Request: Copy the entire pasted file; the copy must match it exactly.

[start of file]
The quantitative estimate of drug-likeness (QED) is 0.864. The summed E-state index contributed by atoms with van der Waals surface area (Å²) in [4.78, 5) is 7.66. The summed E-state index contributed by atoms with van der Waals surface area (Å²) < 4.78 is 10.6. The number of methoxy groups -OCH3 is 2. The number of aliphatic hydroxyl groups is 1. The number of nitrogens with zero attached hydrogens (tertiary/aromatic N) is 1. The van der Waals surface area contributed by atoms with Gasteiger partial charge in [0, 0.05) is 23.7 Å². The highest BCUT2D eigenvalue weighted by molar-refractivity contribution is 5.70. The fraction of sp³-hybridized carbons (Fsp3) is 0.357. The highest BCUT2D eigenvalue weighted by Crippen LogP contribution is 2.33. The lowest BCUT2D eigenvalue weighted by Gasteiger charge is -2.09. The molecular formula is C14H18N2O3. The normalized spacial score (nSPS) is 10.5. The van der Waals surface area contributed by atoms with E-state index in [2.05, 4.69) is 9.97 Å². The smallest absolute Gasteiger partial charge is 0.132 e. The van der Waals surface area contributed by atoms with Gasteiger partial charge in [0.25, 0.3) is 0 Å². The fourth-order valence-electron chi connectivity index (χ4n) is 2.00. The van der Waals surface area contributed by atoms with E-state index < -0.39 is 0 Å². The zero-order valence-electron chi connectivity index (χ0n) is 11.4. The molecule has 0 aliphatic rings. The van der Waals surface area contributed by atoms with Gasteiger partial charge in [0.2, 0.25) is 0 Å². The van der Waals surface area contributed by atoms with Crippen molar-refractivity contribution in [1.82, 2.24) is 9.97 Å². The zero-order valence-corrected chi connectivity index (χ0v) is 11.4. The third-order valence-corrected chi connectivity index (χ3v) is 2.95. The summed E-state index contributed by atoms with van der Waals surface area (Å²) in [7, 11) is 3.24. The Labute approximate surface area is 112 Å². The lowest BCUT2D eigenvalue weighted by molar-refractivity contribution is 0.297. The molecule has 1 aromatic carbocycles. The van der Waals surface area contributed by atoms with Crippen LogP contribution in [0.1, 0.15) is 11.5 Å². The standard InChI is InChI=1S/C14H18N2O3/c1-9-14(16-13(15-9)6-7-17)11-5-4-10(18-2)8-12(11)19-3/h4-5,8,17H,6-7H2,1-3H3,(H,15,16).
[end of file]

The quantitative estimate of drug-likeness (QED) is 0.864. The summed E-state index contributed by atoms with van der Waals surface area (Å²) in [4.78, 5) is 7.66. The summed E-state index contributed by atoms with van der Waals surface area (Å²) < 4.78 is 10.6. The number of methoxy groups -OCH3 is 2. The number of aliphatic hydroxyl groups is 1. The number of nitrogens with zero attached hydrogens (tertiary/aromatic N) is 1. The van der Waals surface area contributed by atoms with Gasteiger partial charge in [0, 0.05) is 23.7 Å². The highest BCUT2D eigenvalue weighted by molar-refractivity contribution is 5.70. The fraction of sp³-hybridized carbons (Fsp3) is 0.357. The highest BCUT2D eigenvalue weighted by Crippen LogP contribution is 2.33. The lowest BCUT2D eigenvalue weighted by Gasteiger charge is -2.09. The molecular formula is C14H18N2O3. The normalized spacial score (nSPS) is 10.5. The van der Waals surface area contributed by atoms with E-state index in [2.05, 4.69) is 9.97 Å². The smallest absolute Gasteiger partial charge is 0.132 e. The van der Waals surface area contributed by atoms with Gasteiger partial charge in [0.25, 0.3) is 0 Å². The fourth-order valence-electron chi connectivity index (χ4n) is 2.00. The van der Waals surface area contributed by atoms with E-state index < -0.39 is 0 Å². The zero-order valence-electron chi connectivity index (χ0n) is 11.4. The molecule has 0 aliphatic rings. The van der Waals surface area contributed by atoms with Gasteiger partial charge in [0.2, 0.25) is 0 Å². The van der Waals surface area contributed by atoms with Crippen molar-refractivity contribution in [1.82, 2.24) is 9.97 Å². The zero-order valence-corrected chi connectivity index (χ0v) is 11.4. The third-order valence-corrected chi connectivity index (χ3v) is 2.95. The summed E-state index contributed by atoms with van der Waals surface area (Å²) in [7, 11) is 3.24. The Labute approximate surface area is 112 Å². The lowest BCUT2D eigenvalue weighted by molar-refractivity contribution is 0.297. The molecule has 1 aromatic carbocycles. The van der Waals surface area contributed by atoms with Crippen LogP contribution in [0.1, 0.15) is 11.5 Å². The standard InChI is InChI=1S/C14H18N2O3/c1-9-14(16-13(15-9)6-7-17)11-5-4-10(18-2)8-12(11)19-3/h4-5,8,17H,6-7H2,1-3H3,(H,15,16).